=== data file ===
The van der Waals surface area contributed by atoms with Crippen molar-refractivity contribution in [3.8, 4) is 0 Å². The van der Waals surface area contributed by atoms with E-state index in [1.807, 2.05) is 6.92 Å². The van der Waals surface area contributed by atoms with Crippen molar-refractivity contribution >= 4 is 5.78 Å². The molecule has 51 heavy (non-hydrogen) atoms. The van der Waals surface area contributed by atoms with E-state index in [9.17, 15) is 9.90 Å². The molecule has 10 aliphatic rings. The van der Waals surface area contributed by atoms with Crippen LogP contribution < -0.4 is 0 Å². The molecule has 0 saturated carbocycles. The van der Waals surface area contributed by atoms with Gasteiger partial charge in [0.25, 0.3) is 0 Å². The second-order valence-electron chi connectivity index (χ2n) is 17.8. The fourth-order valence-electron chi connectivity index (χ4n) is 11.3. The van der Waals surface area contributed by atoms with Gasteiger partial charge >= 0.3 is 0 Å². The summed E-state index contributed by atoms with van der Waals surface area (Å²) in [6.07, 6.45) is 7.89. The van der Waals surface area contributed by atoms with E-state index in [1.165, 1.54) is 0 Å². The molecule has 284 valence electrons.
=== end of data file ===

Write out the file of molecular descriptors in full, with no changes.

The van der Waals surface area contributed by atoms with Crippen molar-refractivity contribution in [3.8, 4) is 0 Å². The van der Waals surface area contributed by atoms with E-state index in [1.807, 2.05) is 6.92 Å². The van der Waals surface area contributed by atoms with Crippen molar-refractivity contribution >= 4 is 5.78 Å². The molecule has 51 heavy (non-hydrogen) atoms. The van der Waals surface area contributed by atoms with E-state index in [9.17, 15) is 9.90 Å². The molecule has 10 aliphatic rings. The van der Waals surface area contributed by atoms with Crippen LogP contribution < -0.4 is 0 Å². The molecule has 0 saturated carbocycles. The van der Waals surface area contributed by atoms with Gasteiger partial charge in [0.25, 0.3) is 0 Å². The second-order valence-electron chi connectivity index (χ2n) is 17.8. The fourth-order valence-electron chi connectivity index (χ4n) is 11.3. The van der Waals surface area contributed by atoms with Gasteiger partial charge >= 0.3 is 0 Å². The summed E-state index contributed by atoms with van der Waals surface area (Å²) in [6.07, 6.45) is 7.89. The van der Waals surface area contributed by atoms with E-state index in [1.165, 1.54) is 0 Å². The molecule has 284 valence electrons.